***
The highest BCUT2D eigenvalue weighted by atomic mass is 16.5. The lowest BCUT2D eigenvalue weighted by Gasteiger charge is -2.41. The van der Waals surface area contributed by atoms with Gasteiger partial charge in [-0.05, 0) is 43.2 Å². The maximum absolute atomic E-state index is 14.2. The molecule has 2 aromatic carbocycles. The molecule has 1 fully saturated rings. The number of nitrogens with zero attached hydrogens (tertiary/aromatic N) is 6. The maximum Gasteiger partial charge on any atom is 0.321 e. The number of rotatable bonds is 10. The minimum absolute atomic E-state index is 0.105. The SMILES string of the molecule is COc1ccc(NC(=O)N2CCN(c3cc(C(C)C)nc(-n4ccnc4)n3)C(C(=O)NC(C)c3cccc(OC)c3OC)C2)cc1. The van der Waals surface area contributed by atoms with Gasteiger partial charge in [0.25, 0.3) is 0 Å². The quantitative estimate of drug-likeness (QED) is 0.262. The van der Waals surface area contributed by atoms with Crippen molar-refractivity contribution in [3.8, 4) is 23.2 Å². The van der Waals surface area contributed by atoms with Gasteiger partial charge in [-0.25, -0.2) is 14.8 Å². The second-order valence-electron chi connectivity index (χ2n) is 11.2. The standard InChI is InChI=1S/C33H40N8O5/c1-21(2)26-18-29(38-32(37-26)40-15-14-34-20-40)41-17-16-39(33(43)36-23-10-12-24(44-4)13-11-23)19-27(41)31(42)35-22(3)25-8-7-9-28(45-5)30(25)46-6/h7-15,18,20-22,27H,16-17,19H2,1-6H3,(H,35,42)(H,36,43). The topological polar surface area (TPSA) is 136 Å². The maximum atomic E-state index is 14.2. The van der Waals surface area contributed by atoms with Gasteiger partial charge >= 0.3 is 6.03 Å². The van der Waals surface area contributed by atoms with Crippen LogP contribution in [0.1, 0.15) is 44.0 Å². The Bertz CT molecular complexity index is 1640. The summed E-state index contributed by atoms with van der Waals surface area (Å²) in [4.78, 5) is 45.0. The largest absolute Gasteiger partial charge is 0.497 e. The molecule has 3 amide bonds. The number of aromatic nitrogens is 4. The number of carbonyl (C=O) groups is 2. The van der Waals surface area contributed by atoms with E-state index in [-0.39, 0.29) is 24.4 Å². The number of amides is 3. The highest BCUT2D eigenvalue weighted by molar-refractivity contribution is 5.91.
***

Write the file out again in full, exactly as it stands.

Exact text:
The highest BCUT2D eigenvalue weighted by atomic mass is 16.5. The lowest BCUT2D eigenvalue weighted by Gasteiger charge is -2.41. The van der Waals surface area contributed by atoms with Gasteiger partial charge in [-0.05, 0) is 43.2 Å². The maximum absolute atomic E-state index is 14.2. The molecule has 2 aromatic carbocycles. The molecule has 1 fully saturated rings. The number of nitrogens with zero attached hydrogens (tertiary/aromatic N) is 6. The maximum Gasteiger partial charge on any atom is 0.321 e. The number of rotatable bonds is 10. The minimum absolute atomic E-state index is 0.105. The SMILES string of the molecule is COc1ccc(NC(=O)N2CCN(c3cc(C(C)C)nc(-n4ccnc4)n3)C(C(=O)NC(C)c3cccc(OC)c3OC)C2)cc1. The van der Waals surface area contributed by atoms with Gasteiger partial charge in [0.25, 0.3) is 0 Å². The quantitative estimate of drug-likeness (QED) is 0.262. The van der Waals surface area contributed by atoms with Crippen molar-refractivity contribution in [3.8, 4) is 23.2 Å². The van der Waals surface area contributed by atoms with Gasteiger partial charge in [-0.25, -0.2) is 14.8 Å². The second-order valence-electron chi connectivity index (χ2n) is 11.2. The standard InChI is InChI=1S/C33H40N8O5/c1-21(2)26-18-29(38-32(37-26)40-15-14-34-20-40)41-17-16-39(33(43)36-23-10-12-24(44-4)13-11-23)19-27(41)31(42)35-22(3)25-8-7-9-28(45-5)30(25)46-6/h7-15,18,20-22,27H,16-17,19H2,1-6H3,(H,35,42)(H,36,43). The topological polar surface area (TPSA) is 136 Å². The maximum atomic E-state index is 14.2. The van der Waals surface area contributed by atoms with Gasteiger partial charge >= 0.3 is 6.03 Å². The van der Waals surface area contributed by atoms with Crippen LogP contribution in [0.1, 0.15) is 44.0 Å². The Bertz CT molecular complexity index is 1640. The summed E-state index contributed by atoms with van der Waals surface area (Å²) in [4.78, 5) is 45.0. The largest absolute Gasteiger partial charge is 0.497 e. The molecule has 3 amide bonds. The number of aromatic nitrogens is 4. The number of carbonyl (C=O) groups is 2. The van der Waals surface area contributed by atoms with E-state index in [-0.39, 0.29) is 24.4 Å². The number of amides is 3. The highest BCUT2D eigenvalue weighted by molar-refractivity contribution is 5.91.